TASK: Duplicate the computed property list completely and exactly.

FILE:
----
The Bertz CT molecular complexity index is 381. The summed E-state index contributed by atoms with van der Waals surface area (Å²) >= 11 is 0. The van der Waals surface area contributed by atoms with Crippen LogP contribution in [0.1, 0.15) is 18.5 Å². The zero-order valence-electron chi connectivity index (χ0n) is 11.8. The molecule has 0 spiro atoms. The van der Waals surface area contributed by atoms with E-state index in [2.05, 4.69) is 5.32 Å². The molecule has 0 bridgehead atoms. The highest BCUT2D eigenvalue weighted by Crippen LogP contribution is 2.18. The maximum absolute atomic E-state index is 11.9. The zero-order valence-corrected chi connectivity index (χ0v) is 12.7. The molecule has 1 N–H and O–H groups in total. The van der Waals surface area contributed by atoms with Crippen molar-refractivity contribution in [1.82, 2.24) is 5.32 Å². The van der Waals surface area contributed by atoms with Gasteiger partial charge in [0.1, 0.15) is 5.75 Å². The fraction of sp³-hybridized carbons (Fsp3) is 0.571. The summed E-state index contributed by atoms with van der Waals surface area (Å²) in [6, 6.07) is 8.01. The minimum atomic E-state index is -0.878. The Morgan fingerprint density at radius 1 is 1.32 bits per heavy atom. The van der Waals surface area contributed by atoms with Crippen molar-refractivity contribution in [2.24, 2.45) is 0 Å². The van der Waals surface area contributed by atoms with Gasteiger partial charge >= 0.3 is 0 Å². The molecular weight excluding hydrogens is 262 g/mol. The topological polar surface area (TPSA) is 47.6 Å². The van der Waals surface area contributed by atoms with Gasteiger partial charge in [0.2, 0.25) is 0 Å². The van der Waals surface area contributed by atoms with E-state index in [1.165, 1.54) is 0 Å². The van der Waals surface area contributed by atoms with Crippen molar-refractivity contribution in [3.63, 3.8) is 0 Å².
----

The Bertz CT molecular complexity index is 381. The summed E-state index contributed by atoms with van der Waals surface area (Å²) >= 11 is 0. The van der Waals surface area contributed by atoms with Crippen LogP contribution in [0.1, 0.15) is 18.5 Å². The zero-order valence-electron chi connectivity index (χ0n) is 11.8. The molecule has 0 spiro atoms. The van der Waals surface area contributed by atoms with E-state index in [2.05, 4.69) is 5.32 Å². The molecule has 0 bridgehead atoms. The highest BCUT2D eigenvalue weighted by Crippen LogP contribution is 2.18. The maximum absolute atomic E-state index is 11.9. The zero-order valence-corrected chi connectivity index (χ0v) is 12.7. The molecule has 1 N–H and O–H groups in total. The van der Waals surface area contributed by atoms with Crippen molar-refractivity contribution in [1.82, 2.24) is 5.32 Å². The van der Waals surface area contributed by atoms with Gasteiger partial charge in [0.1, 0.15) is 5.75 Å². The fraction of sp³-hybridized carbons (Fsp3) is 0.571. The summed E-state index contributed by atoms with van der Waals surface area (Å²) in [6, 6.07) is 8.01. The minimum atomic E-state index is -0.878. The Morgan fingerprint density at radius 1 is 1.32 bits per heavy atom. The van der Waals surface area contributed by atoms with Crippen molar-refractivity contribution in [2.24, 2.45) is 0 Å². The van der Waals surface area contributed by atoms with Gasteiger partial charge >= 0.3 is 0 Å². The molecular weight excluding hydrogens is 262 g/mol. The topological polar surface area (TPSA) is 47.6 Å². The van der Waals surface area contributed by atoms with Gasteiger partial charge in [0.2, 0.25) is 0 Å². The van der Waals surface area contributed by atoms with E-state index in [1.165, 1.54) is 0 Å². The van der Waals surface area contributed by atoms with Crippen molar-refractivity contribution in [3.63, 3.8) is 0 Å².